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Last Updated: Thursday, 7 August, 2003, 18:00 GMT 19:00 UK
E-mail shrinks the world
The theory that almost everyone on Earth is connected to anyone else via a small number of acquaintances seems to hold true for e-mail, too.

An experiment has found that messages only have to be forwarded between five and seven times to reach almost any other e-mail user.

The idea was tested by asking participants to forward an e-mail to friends, relations or colleagues they thought were closer to a randomly chosen target e-mail user.

The experiment updates a pioneering test of the small world idea carried out in the late 1960s.

Testing times

In that investigation, social psychologist Stanley Milgram asked randomly selected people in the US Mid-West to help get letters to a stockbroker friend in Boston on the East Coast.

The letters could not be posted. Instead, those taking part were asked to hand them to people they knew well who might have social ties that might take the message closer to the target.

SAMPLE MESSAGE CHAIN
The trail of one message
1) Bruce - Eastbourne, UK sends message to Uncle
2) David - Kampala, Uganda, sends it to net friend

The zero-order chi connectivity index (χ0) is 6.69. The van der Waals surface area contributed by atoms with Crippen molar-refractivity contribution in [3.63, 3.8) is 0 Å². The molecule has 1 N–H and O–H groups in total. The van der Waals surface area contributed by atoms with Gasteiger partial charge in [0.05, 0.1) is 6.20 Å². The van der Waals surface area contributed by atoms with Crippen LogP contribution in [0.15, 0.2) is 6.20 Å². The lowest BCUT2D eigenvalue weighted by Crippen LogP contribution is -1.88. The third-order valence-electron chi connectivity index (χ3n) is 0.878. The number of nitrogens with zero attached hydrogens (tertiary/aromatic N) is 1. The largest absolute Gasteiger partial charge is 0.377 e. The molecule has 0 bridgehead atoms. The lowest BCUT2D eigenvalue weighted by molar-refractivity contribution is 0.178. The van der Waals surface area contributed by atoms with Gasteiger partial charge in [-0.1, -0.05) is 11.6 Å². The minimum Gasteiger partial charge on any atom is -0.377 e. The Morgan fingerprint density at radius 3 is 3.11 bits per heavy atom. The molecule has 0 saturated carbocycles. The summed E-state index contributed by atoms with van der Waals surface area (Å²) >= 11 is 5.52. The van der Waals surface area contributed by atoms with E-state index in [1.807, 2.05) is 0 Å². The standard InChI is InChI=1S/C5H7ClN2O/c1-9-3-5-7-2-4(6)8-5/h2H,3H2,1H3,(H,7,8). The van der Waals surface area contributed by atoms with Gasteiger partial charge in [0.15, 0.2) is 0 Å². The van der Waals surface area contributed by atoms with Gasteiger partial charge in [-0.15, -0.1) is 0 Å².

3) Karina - Moscow, Russia, sends it to school friend
4) Zinerva - Novosibirsk, Russia, who studies with
5) Olga - Novosibirsk, Russia, who is the target
The results of the experiment established the idea that almost everyone is only six friends or acquaintances distant from anyone else.

Some websites such as Friendster use such chains of acquaintances to help people meet and make new friends.

Since Professor Milgram's work established the small world idea, it has been tested a few times, and there are signs of similar intimate, interconnectedness in many physical systems.

The small world idea has now gained support from the work of a research team headed by Peter Dodds and colleagues from the Institute for Social and Economic Research and Policy at the Columbia University in New York, US.

In their experiment, the scientists recruited 61,168 individuals and asked them to try to relay messages to one of 18 target people in 13 countries.

As in Professor Milgram's experiment, the message could not be sent direct. Instead, participants were asked to forward it to a friend they thought was closer.

The researchers tracked 24,163 distinct message chains, only 384 of which managed to get the message to the target.

The experiment revealed that messages had to be forwarded between five and seven times to get from a starting point to a target, which confirms Professor Milgram's result that people are separated by only a small number of steps.

The researchers said that the results did not seem to rely on people who had so many acquaintances that they act as "hubs" for messages.

"We conclude that social search appears to be largely egalitarian," the researchers say, "not one whose success depends on a small minority of exceptional individuals."

The researchers also point out that the enthusiasm of participants and their perceptions play a vital part in explaining the results.

"Network structure alone is not everything," they conclude.

The results of the experiment are published in the journal Science.




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